By Lou Kesten
A video-game store can be daunting if you don’t know what you’re looking for. It’s not easy to tell the winners from the losers, and sales clerks typically make the same salary whether they sell you a gem or a stinker. (“Farming Simulator,” anyone?)
So when you head to the mall, take this list. These are some of the best games of 2013, and any gamer on your holiday shopping list will be thrilled to see one of them under the tree.
Two important things to keep in mind:
Know what kind of game console the gift recipient owns. Maybe Santa’s delivering a PlayStation 4? Make sure the game you buy says “PS4” on the box. Sony’s PlayStation 4 won’t play PlayStation 3 games, and if you stick an Xbox or Wii disc into it, you’re just asking for trouble. Likewise, the new Xbox One from Microsoft won’t play games for the older Xbox 360 console. However, last year’s Wii U from Nintendo can play games made for its predecessor, the Wii.
Games that have an “M’’ rating (for Mature) are not appropriate for kids. They are violent, probably include some rough language and may flash some bare skin every now and then. Games labeled “E’’ (Everyone) and “E10+” (Everyone 10 and older) are fun for the whole family — even the grown-ups.
“Assassin’s Creed IV: Black Flag” (Ubisoft, for the PS4, PS3, Xbox One, Xbox 360, PC, $59.99): Jack Sparrow’s got nothing on Edward Kenway, the swashbuckling hero of this pirate romp. There are treasures buried everywhere in this version of the 18th-century New World, but the real prize is the rousing ship-to-ship combat across a churning Caribbean.
“Need for Speed: Rivals” (Electronic Arts, for the PS4, PS3, Xbox One, Xbox 360, PC, $59.99): The latest edition of EA’s street-racing franchise is packed with enough high-octane challenges to satisfy the most demanding speed freak. But the chases really get chaotic once the police get involved. And because even the cops drive Ferraris, they’re thrilling no matter which side of the law you’re on.
“Grand Theft Auto V” (Rockstar, for the PS3, Xbox 360, $59.99): A gangbanger, a former bank robber and a psychopath cross paths in the new chapter of the blockbuster crime series. It’s vicious, profane and thoroughly entertaining, as the three hoodlums bounce from one ridiculous situation to another in a stylized, ultraviolent nightmare version of Los Angeles.
“The Last of Us” (Sony, for the PS3, $59.99): Twenty years after an infection decimated American society, a jaded survivor and a teenage girl set out on a cross-country journey. Their battles against mutants and other humans are nerve-racking, but the most memorable element of “The Last of Us” is the growing affection between its protagonists.
“BioShock Infinite” (2K Games, for the PS3, Xbox 360, PC, $39.99): A detective explores a city floating high above the clouds in this dark satire of American “exceptionalism,” the idea that the United States is inherently superior to other countries. Months after its release, players are still arguing over the meaning of its time-bending, brain-twisting plot — and marveling over its gorgeous setting and unforgettable monsters.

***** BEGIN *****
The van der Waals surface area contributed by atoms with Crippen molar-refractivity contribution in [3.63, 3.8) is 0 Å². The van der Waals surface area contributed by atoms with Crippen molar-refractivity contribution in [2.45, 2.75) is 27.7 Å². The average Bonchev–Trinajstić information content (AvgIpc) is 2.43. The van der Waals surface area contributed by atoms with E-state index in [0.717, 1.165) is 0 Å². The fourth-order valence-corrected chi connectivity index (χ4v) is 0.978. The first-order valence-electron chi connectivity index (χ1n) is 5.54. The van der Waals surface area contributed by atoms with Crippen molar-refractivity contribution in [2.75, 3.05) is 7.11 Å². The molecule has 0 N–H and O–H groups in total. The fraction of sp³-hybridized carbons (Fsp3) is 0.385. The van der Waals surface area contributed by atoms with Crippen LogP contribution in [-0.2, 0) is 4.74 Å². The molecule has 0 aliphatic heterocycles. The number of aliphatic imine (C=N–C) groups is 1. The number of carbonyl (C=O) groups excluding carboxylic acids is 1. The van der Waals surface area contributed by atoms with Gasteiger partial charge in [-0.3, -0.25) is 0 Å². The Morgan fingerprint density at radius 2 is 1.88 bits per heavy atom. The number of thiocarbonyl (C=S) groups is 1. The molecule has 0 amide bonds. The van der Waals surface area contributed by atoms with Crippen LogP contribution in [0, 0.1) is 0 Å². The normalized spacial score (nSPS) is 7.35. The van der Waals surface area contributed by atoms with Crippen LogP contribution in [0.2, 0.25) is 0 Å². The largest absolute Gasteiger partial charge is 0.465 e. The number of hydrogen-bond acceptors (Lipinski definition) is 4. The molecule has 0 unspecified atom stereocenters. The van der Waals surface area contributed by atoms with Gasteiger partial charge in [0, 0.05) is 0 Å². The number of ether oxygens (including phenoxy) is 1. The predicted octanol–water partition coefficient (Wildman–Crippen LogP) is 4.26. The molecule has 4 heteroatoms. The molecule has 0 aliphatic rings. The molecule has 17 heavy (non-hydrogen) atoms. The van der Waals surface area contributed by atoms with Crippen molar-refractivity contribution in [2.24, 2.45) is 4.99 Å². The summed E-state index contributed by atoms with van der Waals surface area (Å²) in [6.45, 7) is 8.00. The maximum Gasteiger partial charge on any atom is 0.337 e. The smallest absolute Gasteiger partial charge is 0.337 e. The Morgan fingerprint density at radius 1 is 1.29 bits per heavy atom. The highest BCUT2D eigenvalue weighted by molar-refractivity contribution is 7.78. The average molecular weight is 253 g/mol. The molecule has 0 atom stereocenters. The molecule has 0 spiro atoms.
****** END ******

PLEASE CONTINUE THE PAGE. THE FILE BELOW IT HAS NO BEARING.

“Skylanders Swap Force” (Activision, for the PS4, PS3, Xbox One, Xbox 360, Wii U, $74.99): k The Skylanders franchise, which combines collectible figurines with video games, is satisfying on both fronts. The toys are durable and attractive, and the games are clever and packed with a wide variety of activity. Bonus: A kid who already owns “Swap Force” will be just as thrilled to receive some new characters, which cost $10 to $15 each.
“Rayman Legends” (Ubisoft, PS3, Xbox 360, Wii U, PC, $59.99): This utterly beguiling cartoon adventure from France takes Rayman — an armless, legless creature who can nonetheless punch and kick with the best of them — across a hallucinatory landscape filled with tricks and traps. It has more than 100 levels to explore. Each one feels fresh and inventive.
“Super Mario 3D World” (Nintendo, for the Wii U, $59.99): The beloved plumber and his pals Luigi, Princess Peach and Toad explore a sprawling environment jammed with running and jumping challenges. The major upgrade, a cat suit that lets characters crawl up walls, is essential to finding all the secret goodies hidden in the world’s nooks and crannies.
“The Legend of Zelda: A Link Between Worlds” (Nintendo, for the Nintendo 3DS, $39.99): Link, the hero of the long-running “Zelda” series, can now flatten himself down to two dimensions. Sounds useless, but it opens up a whole range of clever spatial puzzles and elevates the 3-D capabilities of Nintendo’s handheld beyond mere gimmickry.
“Tearaway” (Sony, for the PlayStation Vita, $39.99): The new game from the studio behind “LittleBigPlanet” takes full advantage of the hand-held Vita. You can help characters by drawing objects on the front screen. You can tap on the back of the Vita to poke holes in the papercraft settings. You can use the Vita’s camera to put your own face in the sun. It’s the best game yet for Sony’s portable device.